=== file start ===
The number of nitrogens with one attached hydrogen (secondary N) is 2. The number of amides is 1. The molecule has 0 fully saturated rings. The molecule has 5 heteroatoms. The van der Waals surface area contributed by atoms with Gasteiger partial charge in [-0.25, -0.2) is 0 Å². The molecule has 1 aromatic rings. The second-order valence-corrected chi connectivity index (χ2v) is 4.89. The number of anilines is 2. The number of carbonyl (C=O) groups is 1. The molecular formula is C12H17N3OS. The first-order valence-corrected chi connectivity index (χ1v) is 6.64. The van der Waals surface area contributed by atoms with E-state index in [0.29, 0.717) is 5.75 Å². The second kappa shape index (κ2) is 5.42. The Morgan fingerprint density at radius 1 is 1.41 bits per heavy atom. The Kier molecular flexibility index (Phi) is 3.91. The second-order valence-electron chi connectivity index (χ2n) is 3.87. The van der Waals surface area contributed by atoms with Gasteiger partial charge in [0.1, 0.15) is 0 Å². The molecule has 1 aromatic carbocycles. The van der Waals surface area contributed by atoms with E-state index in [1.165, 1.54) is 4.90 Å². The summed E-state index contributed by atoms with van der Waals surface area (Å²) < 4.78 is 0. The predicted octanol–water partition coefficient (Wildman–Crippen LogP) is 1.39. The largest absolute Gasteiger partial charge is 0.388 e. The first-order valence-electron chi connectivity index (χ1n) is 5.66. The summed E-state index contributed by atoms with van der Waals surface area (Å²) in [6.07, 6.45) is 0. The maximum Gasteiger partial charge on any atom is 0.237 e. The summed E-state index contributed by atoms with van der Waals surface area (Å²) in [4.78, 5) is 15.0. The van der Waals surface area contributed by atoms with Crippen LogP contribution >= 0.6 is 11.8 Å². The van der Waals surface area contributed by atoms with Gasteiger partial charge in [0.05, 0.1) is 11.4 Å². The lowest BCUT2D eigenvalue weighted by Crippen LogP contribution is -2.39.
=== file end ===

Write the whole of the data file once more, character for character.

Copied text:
The number of nitrogens with one attached hydrogen (secondary N) is 2. The number of amides is 1. The molecule has 0 fully saturated rings. The molecule has 5 heteroatoms. The van der Waals surface area contributed by atoms with Gasteiger partial charge in [-0.25, -0.2) is 0 Å². The molecule has 1 aromatic rings. The second-order valence-corrected chi connectivity index (χ2v) is 4.89. The number of anilines is 2. The number of carbonyl (C=O) groups is 1. The molecular formula is C12H17N3OS. The first-order valence-corrected chi connectivity index (χ1v) is 6.64. The van der Waals surface area contributed by atoms with E-state index in [0.29, 0.717) is 5.75 Å². The second kappa shape index (κ2) is 5.42. The Morgan fingerprint density at radius 1 is 1.41 bits per heavy atom. The Kier molecular flexibility index (Phi) is 3.91. The second-order valence-electron chi connectivity index (χ2n) is 3.87. The van der Waals surface area contributed by atoms with Gasteiger partial charge in [0.1, 0.15) is 0 Å². The molecule has 1 aromatic carbocycles. The van der Waals surface area contributed by atoms with E-state index in [1.165, 1.54) is 4.90 Å². The summed E-state index contributed by atoms with van der Waals surface area (Å²) < 4.78 is 0. The predicted octanol–water partition coefficient (Wildman–Crippen LogP) is 1.39. The largest absolute Gasteiger partial charge is 0.388 e. The first-order valence-electron chi connectivity index (χ1n) is 5.66. The summed E-state index contributed by atoms with van der Waals surface area (Å²) in [6.07, 6.45) is 0. The maximum Gasteiger partial charge on any atom is 0.237 e. The summed E-state index contributed by atoms with van der Waals surface area (Å²) in [4.78, 5) is 15.0. The van der Waals surface area contributed by atoms with Crippen LogP contribution >= 0.6 is 11.8 Å². The van der Waals surface area contributed by atoms with Gasteiger partial charge in [0.05, 0.1) is 11.4 Å². The lowest BCUT2D eigenvalue weighted by Crippen LogP contribution is -2.39.